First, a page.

Stem cell treatment and stroke: What’s in it for you? A Strokemark special report

September 3, 2018

“Stroke patient able to walk again after stem cell treatment.” The internet is full of stories like these. Stories that report the wonders of stem cells and present the treatment as a cure for everything. But is there any truth behind these headlines? As with anything else, if it sounds too good to be true, it probably is. We’re here to help you understand stem cell therapy, explain the current status of the research, and help you to make educated choices regarding this topic.

In your search for more information, you might have already come across profit-seeking companies posing as “clinics”. These organizations offer stem cell infusions to anyone who is willing to pay up to $50000 for essentially something that is not backed by any scientific evidence. Be skeptical about anyone who wants you to pay for treatment. There are no treatments yet offered to the general population, and these can be dangerous.

But don’t give up hope just yet. Stem cell research is happening all over the world. This research is promising, and its potential is exciting. However, while some treatments are already available (e.g., blood-forming stem cell transplantation to heal Leukemia) for stroke, it’s still in the testing phases. So although it gives us a very good reason for hope, the results of the research still need to be proven on a larger scale. Consequently, the treatment remains unapproved.

But with so much research going on, approval is on the horizon. However, it will still take a while (See Part II and V of our special report for an estimation).

Aiming to shed some light on stem cell therapy

Stem cell science is complex. There are several types of cells, several ways to administer them, several possible outcomes and risks, and the list goes on. This special report is our response to the many questions we got from our readers – those affected by stroke. We know that the information out there is confusing at times and misleading at others. We want to shed some light on the topic to make sure you have the knowledge you need  so that you can determine for yourself what’s real and what’s not.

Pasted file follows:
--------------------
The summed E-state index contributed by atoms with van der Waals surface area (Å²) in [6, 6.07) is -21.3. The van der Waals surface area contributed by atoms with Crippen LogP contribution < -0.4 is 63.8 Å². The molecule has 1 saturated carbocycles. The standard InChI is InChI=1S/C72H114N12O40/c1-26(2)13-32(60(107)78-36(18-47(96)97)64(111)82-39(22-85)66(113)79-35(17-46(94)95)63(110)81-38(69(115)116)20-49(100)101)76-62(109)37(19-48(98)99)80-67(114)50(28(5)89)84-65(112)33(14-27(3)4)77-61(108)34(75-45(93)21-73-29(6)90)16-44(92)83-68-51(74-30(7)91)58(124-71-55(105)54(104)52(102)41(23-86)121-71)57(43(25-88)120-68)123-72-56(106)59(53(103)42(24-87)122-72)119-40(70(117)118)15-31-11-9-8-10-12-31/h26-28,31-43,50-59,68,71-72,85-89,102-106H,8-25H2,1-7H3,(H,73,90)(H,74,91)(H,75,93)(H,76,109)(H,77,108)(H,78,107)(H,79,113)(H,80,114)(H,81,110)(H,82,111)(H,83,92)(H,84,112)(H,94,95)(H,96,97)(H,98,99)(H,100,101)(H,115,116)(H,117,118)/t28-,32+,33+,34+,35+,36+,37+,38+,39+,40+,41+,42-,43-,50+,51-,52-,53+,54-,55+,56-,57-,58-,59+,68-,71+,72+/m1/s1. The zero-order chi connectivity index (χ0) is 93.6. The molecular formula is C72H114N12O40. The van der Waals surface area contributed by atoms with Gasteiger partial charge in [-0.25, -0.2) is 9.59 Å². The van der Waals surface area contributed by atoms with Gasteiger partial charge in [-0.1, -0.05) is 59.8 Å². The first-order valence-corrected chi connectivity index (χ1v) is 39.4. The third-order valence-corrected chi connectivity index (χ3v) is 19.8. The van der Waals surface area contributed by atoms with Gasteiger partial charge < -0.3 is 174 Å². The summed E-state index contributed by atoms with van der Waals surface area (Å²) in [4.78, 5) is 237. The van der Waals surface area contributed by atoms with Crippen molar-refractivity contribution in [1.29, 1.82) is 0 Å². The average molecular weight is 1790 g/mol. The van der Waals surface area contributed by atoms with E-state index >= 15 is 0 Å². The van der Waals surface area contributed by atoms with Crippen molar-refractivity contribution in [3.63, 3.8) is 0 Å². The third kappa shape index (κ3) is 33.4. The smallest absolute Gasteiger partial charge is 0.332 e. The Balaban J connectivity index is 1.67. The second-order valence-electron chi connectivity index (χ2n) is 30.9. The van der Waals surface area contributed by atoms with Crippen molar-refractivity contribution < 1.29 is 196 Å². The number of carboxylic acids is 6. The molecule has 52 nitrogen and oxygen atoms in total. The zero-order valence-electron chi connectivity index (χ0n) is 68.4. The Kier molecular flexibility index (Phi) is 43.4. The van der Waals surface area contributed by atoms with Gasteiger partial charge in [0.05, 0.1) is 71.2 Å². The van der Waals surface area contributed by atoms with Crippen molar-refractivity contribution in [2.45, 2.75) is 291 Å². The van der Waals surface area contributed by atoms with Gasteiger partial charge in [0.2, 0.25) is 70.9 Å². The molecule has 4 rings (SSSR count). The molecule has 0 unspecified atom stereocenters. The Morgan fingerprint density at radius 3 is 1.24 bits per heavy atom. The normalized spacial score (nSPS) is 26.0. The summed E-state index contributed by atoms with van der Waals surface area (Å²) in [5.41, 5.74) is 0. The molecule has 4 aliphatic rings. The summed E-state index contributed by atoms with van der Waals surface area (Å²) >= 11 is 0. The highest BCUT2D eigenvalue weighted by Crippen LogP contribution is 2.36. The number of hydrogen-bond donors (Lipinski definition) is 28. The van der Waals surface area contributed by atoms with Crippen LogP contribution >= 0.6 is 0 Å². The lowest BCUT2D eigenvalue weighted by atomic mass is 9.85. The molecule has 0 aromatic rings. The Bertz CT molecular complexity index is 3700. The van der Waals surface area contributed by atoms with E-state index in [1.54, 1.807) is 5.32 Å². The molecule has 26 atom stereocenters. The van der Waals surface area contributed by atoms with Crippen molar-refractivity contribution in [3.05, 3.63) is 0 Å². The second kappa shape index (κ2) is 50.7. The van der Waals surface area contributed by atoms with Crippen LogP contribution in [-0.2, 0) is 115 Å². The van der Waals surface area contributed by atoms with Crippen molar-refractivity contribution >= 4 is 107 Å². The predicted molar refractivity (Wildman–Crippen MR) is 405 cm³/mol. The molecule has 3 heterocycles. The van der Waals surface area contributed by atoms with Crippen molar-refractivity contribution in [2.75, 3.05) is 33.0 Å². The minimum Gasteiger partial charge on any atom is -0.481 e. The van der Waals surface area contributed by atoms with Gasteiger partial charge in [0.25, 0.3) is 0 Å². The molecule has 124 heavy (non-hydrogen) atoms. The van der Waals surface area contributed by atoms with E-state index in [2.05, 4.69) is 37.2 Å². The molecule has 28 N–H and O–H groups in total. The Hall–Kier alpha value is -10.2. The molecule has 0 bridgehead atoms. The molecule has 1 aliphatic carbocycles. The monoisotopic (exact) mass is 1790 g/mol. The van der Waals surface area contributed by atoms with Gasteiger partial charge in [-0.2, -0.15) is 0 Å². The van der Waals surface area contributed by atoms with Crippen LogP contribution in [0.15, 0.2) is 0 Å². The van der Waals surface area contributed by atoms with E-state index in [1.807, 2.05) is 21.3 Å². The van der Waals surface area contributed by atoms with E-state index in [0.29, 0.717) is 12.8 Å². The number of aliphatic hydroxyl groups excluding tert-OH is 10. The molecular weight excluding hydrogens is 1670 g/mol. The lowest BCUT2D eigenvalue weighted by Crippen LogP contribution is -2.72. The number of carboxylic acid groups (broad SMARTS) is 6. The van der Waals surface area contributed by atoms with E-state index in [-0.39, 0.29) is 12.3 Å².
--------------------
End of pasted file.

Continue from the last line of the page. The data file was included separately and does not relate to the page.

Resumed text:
Through this report, we aim to answer the following questions from our readers:

  • Is stem cell therapy real?
  • How do I know if a therapy or clinic is fake?
  • What is the best-case scenario outcome of such a treatment? (link part II)
  • Where can I find a clinical trial? (link to table and

Before we dive deeper into the topic, please be aware of the following facts:

  • There are no stroke stem cell therapies on the market…anywhere. If it costs you money, it’s probably fake.
  • The FDA has never approved a single stem cell therapy for stroke.
  • The FDA is the US federal agency that must approve any medical treatment. The agency makes sure treatment is safe and effective before it comes out on the market.
  • In the absence of an FDA approval, beware of any “treatment”. Assume it’s dangerous and illegal, let alone expensive.
  • The closest thing to a treatment is a clinical trial.
  • Check here for more information:

This report aims to help you understand stem cell therapy from the practical perspective of a stroke patient in the US, giving you a comprehensive review of the things you need to know. This way you get all the relevant and factual information compiled onto one trusted site, instead of having to read bits and pieces all over the internet. As always, Strokemark is dedicated to giving you the most up-to-date scientific information. If you find terminology in our texts you do not understand, please have a look into our glossary (link).

Wishing you a happy Stem Cell Month!


What you can do with this information

Editorial note:

Strokemark is designating September as Stem Cell Month. We are dedicating the month to answer your questions and shed some light on this hot topic.

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